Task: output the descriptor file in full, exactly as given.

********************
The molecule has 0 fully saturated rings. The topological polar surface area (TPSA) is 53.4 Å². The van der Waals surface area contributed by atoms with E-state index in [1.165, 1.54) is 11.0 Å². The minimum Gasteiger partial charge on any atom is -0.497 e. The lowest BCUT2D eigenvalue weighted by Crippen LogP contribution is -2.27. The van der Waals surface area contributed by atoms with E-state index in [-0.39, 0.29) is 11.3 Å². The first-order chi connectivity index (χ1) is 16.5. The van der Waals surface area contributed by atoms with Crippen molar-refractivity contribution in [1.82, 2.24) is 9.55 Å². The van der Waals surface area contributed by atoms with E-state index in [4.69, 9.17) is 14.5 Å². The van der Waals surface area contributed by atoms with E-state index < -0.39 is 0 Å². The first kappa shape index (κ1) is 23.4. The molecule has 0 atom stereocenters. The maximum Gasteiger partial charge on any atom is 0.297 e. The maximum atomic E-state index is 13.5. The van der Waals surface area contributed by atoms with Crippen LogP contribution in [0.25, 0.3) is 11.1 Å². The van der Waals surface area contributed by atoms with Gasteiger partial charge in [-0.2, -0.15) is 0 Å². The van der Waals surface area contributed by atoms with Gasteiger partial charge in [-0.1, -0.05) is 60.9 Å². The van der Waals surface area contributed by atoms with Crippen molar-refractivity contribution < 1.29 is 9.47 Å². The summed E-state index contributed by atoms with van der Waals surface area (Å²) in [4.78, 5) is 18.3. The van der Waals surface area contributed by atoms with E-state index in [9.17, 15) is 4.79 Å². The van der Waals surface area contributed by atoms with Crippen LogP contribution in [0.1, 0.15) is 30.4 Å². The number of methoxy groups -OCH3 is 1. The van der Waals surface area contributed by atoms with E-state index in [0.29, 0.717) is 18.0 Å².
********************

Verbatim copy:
The molecule has 0 fully saturated rings. The topological polar surface area (TPSA) is 53.4 Å². The van der Waals surface area contributed by atoms with E-state index in [1.165, 1.54) is 11.0 Å². The minimum Gasteiger partial charge on any atom is -0.497 e. The lowest BCUT2D eigenvalue weighted by Crippen LogP contribution is -2.27. The van der Waals surface area contributed by atoms with E-state index in [-0.39, 0.29) is 11.3 Å². The first-order chi connectivity index (χ1) is 16.5. The van der Waals surface area contributed by atoms with Crippen molar-refractivity contribution in [1.82, 2.24) is 9.55 Å². The van der Waals surface area contributed by atoms with E-state index in [4.69, 9.17) is 14.5 Å². The van der Waals surface area contributed by atoms with E-state index < -0.39 is 0 Å². The first kappa shape index (κ1) is 23.4. The molecule has 0 atom stereocenters. The maximum Gasteiger partial charge on any atom is 0.297 e. The maximum atomic E-state index is 13.5. The van der Waals surface area contributed by atoms with Crippen LogP contribution in [0.25, 0.3) is 11.1 Å². The van der Waals surface area contributed by atoms with Gasteiger partial charge in [-0.2, -0.15) is 0 Å². The van der Waals surface area contributed by atoms with Gasteiger partial charge in [-0.1, -0.05) is 60.9 Å². The van der Waals surface area contributed by atoms with Crippen molar-refractivity contribution < 1.29 is 9.47 Å². The summed E-state index contributed by atoms with van der Waals surface area (Å²) in [4.78, 5) is 18.3. The van der Waals surface area contributed by atoms with E-state index in [9.17, 15) is 4.79 Å². The van der Waals surface area contributed by atoms with Crippen LogP contribution in [0.1, 0.15) is 30.4 Å². The number of methoxy groups -OCH3 is 1. The van der Waals surface area contributed by atoms with E-state index in [0.29, 0.717) is 18.0 Å².